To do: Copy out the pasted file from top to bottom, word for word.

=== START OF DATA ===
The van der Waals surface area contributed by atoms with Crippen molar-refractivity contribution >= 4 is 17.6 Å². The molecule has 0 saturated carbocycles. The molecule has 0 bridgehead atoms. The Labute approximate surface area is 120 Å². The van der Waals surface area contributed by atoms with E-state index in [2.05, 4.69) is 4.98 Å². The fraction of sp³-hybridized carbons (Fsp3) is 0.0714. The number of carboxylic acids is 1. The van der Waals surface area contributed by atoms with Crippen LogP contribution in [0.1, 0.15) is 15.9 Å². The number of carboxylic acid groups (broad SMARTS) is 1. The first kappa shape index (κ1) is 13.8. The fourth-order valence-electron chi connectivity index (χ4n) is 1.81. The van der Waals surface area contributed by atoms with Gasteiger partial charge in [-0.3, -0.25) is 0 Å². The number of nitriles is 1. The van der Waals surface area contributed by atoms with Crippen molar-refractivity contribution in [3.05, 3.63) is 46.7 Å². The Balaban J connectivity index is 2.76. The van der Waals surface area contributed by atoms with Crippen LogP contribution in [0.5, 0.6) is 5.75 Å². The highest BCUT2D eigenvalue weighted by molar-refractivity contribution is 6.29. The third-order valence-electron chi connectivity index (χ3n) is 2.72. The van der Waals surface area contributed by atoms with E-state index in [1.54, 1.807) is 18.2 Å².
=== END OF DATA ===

The van der Waals surface area contributed by atoms with Crippen molar-refractivity contribution >= 4 is 17.6 Å². The molecule has 0 saturated carbocycles. The molecule has 0 bridgehead atoms. The Labute approximate surface area is 120 Å². The van der Waals surface area contributed by atoms with E-state index in [2.05, 4.69) is 4.98 Å². The fraction of sp³-hybridized carbons (Fsp3) is 0.0714. The number of carboxylic acids is 1. The van der Waals surface area contributed by atoms with Crippen LogP contribution in [0.1, 0.15) is 15.9 Å². The number of carboxylic acid groups (broad SMARTS) is 1. The first kappa shape index (κ1) is 13.8. The fourth-order valence-electron chi connectivity index (χ4n) is 1.81. The van der Waals surface area contributed by atoms with Gasteiger partial charge in [-0.3, -0.25) is 0 Å². The number of nitriles is 1. The van der Waals surface area contributed by atoms with Crippen molar-refractivity contribution in [3.05, 3.63) is 46.7 Å². The Balaban J connectivity index is 2.76. The van der Waals surface area contributed by atoms with Crippen LogP contribution in [0.5, 0.6) is 5.75 Å². The highest BCUT2D eigenvalue weighted by molar-refractivity contribution is 6.29. The third-order valence-electron chi connectivity index (χ3n) is 2.72. The van der Waals surface area contributed by atoms with E-state index in [1.54, 1.807) is 18.2 Å².